4. The invention as set forth in claim 3 wherein said circuit includes:

first and second input terminals;

selectively operable switching means for applying a voltage source across said first and second input terminals;

said oscillator means being connected across said first and second terminals and responsive to said voltage source to provide said oscillation signal; and wherein said temperature responsive means includes:

a temperature responsive voltage divider means connected across said first and second input terminals, and operable to develop an electrical signal, the value of said electrical signal being a function of the instantaneous temperature sensed by said temperature responsive voltage divider means;

a gating means responsive to said electrical signal to provide a cut-off signal whenever said value of said electrical signal exceeds a predetermined value; and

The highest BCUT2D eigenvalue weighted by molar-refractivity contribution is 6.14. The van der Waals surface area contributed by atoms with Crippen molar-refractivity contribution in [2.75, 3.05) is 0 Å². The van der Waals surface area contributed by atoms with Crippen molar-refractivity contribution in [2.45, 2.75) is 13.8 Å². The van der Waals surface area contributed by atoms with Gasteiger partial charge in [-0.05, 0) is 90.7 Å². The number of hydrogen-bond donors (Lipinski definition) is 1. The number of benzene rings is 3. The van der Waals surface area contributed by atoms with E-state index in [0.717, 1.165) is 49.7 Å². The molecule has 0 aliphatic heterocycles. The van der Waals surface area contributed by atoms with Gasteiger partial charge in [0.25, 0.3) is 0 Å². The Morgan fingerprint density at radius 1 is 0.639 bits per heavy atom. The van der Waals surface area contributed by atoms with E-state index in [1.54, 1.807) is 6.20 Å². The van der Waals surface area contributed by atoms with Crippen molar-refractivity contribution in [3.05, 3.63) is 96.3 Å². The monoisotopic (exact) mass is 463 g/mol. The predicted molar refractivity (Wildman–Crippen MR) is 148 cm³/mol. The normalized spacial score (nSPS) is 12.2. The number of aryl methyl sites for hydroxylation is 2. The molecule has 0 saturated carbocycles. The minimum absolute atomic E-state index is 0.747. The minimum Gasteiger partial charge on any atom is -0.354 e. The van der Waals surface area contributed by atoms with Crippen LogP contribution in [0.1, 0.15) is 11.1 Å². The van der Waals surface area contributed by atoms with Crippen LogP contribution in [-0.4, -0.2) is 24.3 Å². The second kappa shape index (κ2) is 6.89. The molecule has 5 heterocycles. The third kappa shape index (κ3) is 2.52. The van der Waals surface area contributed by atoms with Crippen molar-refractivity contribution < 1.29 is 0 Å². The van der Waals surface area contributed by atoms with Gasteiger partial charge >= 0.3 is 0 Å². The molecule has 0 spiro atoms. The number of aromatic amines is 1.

means responsive to said cut-off signal for blocking the operation of said oscillator means during the continuance of said cut-off signal.

5. The invention as set forth in claim 4 wherein said voltage responsive switching means includes:

a voltage divider connected across said storage means and operable to generate a charge signal, the value of said charge signal being a function of the instantaneous charge level on said storage means;

a voltage responsive switching device connecting said voltage divider with said gating means, said voltage responsive switching device being responsive to a first value of said charge signal for generating said first condition of said control signal and responsive to a second value of said charge signal for generating said second condition of said control signal,